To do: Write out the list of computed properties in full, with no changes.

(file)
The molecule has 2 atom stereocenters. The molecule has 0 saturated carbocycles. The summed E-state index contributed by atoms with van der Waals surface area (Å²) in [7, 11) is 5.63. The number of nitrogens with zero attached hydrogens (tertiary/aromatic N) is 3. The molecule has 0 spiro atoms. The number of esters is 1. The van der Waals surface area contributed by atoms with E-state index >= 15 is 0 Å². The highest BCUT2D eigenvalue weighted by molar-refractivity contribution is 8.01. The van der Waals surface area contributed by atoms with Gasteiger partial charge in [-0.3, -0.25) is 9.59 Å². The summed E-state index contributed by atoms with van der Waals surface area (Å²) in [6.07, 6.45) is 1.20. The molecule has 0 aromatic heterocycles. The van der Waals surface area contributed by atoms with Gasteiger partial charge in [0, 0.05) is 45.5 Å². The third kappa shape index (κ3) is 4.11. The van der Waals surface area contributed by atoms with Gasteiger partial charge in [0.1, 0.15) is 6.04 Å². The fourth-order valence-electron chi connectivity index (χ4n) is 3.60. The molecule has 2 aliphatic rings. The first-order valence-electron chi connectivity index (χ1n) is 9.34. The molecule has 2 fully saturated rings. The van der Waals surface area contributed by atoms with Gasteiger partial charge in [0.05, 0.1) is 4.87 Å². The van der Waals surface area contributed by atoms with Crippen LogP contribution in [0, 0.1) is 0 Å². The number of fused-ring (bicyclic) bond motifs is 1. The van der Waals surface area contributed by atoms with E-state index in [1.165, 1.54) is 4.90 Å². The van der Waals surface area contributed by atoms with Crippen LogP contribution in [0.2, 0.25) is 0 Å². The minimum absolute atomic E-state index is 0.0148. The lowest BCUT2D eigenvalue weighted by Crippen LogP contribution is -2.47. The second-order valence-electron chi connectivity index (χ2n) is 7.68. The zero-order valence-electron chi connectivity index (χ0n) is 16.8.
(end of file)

The molecule has 2 atom stereocenters. The molecule has 0 saturated carbocycles. The summed E-state index contributed by atoms with van der Waals surface area (Å²) in [7, 11) is 5.63. The number of nitrogens with zero attached hydrogens (tertiary/aromatic N) is 3. The molecule has 0 spiro atoms. The number of esters is 1. The van der Waals surface area contributed by atoms with E-state index >= 15 is 0 Å². The highest BCUT2D eigenvalue weighted by molar-refractivity contribution is 8.01. The van der Waals surface area contributed by atoms with Gasteiger partial charge in [-0.3, -0.25) is 9.59 Å². The summed E-state index contributed by atoms with van der Waals surface area (Å²) in [6.07, 6.45) is 1.20. The molecule has 0 aromatic heterocycles. The van der Waals surface area contributed by atoms with Gasteiger partial charge in [0, 0.05) is 45.5 Å². The third kappa shape index (κ3) is 4.11. The van der Waals surface area contributed by atoms with Gasteiger partial charge in [0.1, 0.15) is 6.04 Å². The fourth-order valence-electron chi connectivity index (χ4n) is 3.60. The molecule has 2 aliphatic rings. The first-order valence-electron chi connectivity index (χ1n) is 9.34. The molecule has 2 fully saturated rings. The van der Waals surface area contributed by atoms with Gasteiger partial charge in [0.05, 0.1) is 4.87 Å². The van der Waals surface area contributed by atoms with Crippen LogP contribution in [0, 0.1) is 0 Å². The number of fused-ring (bicyclic) bond motifs is 1. The van der Waals surface area contributed by atoms with E-state index in [1.165, 1.54) is 4.90 Å². The van der Waals surface area contributed by atoms with Crippen LogP contribution in [0.2, 0.25) is 0 Å². The minimum absolute atomic E-state index is 0.0148. The lowest BCUT2D eigenvalue weighted by Crippen LogP contribution is -2.47. The second-order valence-electron chi connectivity index (χ2n) is 7.68. The zero-order valence-electron chi connectivity index (χ0n) is 16.8.